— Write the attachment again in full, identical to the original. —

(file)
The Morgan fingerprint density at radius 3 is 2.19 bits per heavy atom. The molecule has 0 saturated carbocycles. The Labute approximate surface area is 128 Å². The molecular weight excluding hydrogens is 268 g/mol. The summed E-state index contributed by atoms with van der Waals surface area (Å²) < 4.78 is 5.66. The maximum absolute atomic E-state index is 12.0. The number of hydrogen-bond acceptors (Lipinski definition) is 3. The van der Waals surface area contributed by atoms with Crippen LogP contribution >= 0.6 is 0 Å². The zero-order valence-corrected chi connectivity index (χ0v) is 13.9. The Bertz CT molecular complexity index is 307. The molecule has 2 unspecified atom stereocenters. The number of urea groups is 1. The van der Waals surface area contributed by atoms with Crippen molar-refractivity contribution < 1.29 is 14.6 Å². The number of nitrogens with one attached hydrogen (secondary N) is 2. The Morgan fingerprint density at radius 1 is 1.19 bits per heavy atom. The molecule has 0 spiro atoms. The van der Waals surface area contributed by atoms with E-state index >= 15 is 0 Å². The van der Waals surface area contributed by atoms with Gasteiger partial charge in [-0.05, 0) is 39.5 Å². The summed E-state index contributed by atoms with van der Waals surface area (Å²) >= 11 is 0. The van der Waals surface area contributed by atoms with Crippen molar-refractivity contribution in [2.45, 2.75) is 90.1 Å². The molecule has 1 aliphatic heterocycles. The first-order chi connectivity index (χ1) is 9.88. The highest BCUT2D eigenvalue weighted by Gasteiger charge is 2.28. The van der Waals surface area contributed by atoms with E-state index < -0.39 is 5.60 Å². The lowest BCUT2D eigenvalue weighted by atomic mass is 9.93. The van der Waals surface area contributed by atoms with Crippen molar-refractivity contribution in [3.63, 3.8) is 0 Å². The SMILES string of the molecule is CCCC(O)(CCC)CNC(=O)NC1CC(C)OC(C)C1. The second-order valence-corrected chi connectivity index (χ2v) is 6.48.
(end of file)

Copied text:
The Morgan fingerprint density at radius 3 is 2.19 bits per heavy atom. The molecule has 0 saturated carbocycles. The Labute approximate surface area is 128 Å². The molecular weight excluding hydrogens is 268 g/mol. The summed E-state index contributed by atoms with van der Waals surface area (Å²) < 4.78 is 5.66. The maximum absolute atomic E-state index is 12.0. The number of hydrogen-bond acceptors (Lipinski definition) is 3. The van der Waals surface area contributed by atoms with Crippen LogP contribution >= 0.6 is 0 Å². The zero-order valence-corrected chi connectivity index (χ0v) is 13.9. The Bertz CT molecular complexity index is 307. The molecule has 2 unspecified atom stereocenters. The number of urea groups is 1. The van der Waals surface area contributed by atoms with Crippen molar-refractivity contribution < 1.29 is 14.6 Å². The number of nitrogens with one attached hydrogen (secondary N) is 2. The Morgan fingerprint density at radius 1 is 1.19 bits per heavy atom. The molecule has 0 spiro atoms. The van der Waals surface area contributed by atoms with E-state index >= 15 is 0 Å². The van der Waals surface area contributed by atoms with Gasteiger partial charge in [-0.05, 0) is 39.5 Å². The summed E-state index contributed by atoms with van der Waals surface area (Å²) >= 11 is 0. The van der Waals surface area contributed by atoms with Crippen molar-refractivity contribution in [2.45, 2.75) is 90.1 Å². The molecule has 1 aliphatic heterocycles. The first-order chi connectivity index (χ1) is 9.88. The highest BCUT2D eigenvalue weighted by Gasteiger charge is 2.28. The van der Waals surface area contributed by atoms with E-state index < -0.39 is 5.60 Å². The lowest BCUT2D eigenvalue weighted by atomic mass is 9.93. The van der Waals surface area contributed by atoms with Crippen molar-refractivity contribution in [3.63, 3.8) is 0 Å². The SMILES string of the molecule is CCCC(O)(CCC)CNC(=O)NC1CC(C)OC(C)C1. The second-order valence-corrected chi connectivity index (χ2v) is 6.48.